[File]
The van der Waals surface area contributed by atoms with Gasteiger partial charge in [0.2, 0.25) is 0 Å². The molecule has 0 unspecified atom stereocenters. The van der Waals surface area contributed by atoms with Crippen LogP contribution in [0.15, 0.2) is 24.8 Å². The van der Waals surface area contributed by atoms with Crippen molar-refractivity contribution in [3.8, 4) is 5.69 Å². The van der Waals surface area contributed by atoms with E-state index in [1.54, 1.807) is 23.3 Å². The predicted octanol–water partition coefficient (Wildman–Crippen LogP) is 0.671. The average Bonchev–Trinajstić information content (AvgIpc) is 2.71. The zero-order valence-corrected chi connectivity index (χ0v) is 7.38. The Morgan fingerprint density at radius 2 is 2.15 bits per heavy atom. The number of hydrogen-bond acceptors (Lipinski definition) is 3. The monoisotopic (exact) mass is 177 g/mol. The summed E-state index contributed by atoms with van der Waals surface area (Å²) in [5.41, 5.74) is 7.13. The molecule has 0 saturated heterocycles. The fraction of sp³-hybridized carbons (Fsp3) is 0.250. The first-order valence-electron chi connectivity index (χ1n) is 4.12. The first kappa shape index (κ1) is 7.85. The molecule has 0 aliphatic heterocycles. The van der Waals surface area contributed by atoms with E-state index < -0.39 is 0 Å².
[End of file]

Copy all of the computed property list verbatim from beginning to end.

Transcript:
The van der Waals surface area contributed by atoms with Gasteiger partial charge in [0.2, 0.25) is 0 Å². The molecule has 0 unspecified atom stereocenters. The van der Waals surface area contributed by atoms with Crippen LogP contribution in [0.15, 0.2) is 24.8 Å². The van der Waals surface area contributed by atoms with Crippen molar-refractivity contribution in [3.8, 4) is 5.69 Å². The van der Waals surface area contributed by atoms with E-state index in [1.54, 1.807) is 23.3 Å². The predicted octanol–water partition coefficient (Wildman–Crippen LogP) is 0.671. The average Bonchev–Trinajstić information content (AvgIpc) is 2.71. The zero-order valence-corrected chi connectivity index (χ0v) is 7.38. The Morgan fingerprint density at radius 2 is 2.15 bits per heavy atom. The number of hydrogen-bond acceptors (Lipinski definition) is 3. The monoisotopic (exact) mass is 177 g/mol. The summed E-state index contributed by atoms with van der Waals surface area (Å²) in [5.41, 5.74) is 7.13. The molecule has 0 saturated heterocycles. The fraction of sp³-hybridized carbons (Fsp3) is 0.250. The first-order valence-electron chi connectivity index (χ1n) is 4.12. The first kappa shape index (κ1) is 7.85. The molecule has 0 aliphatic heterocycles. The van der Waals surface area contributed by atoms with E-state index < -0.39 is 0 Å².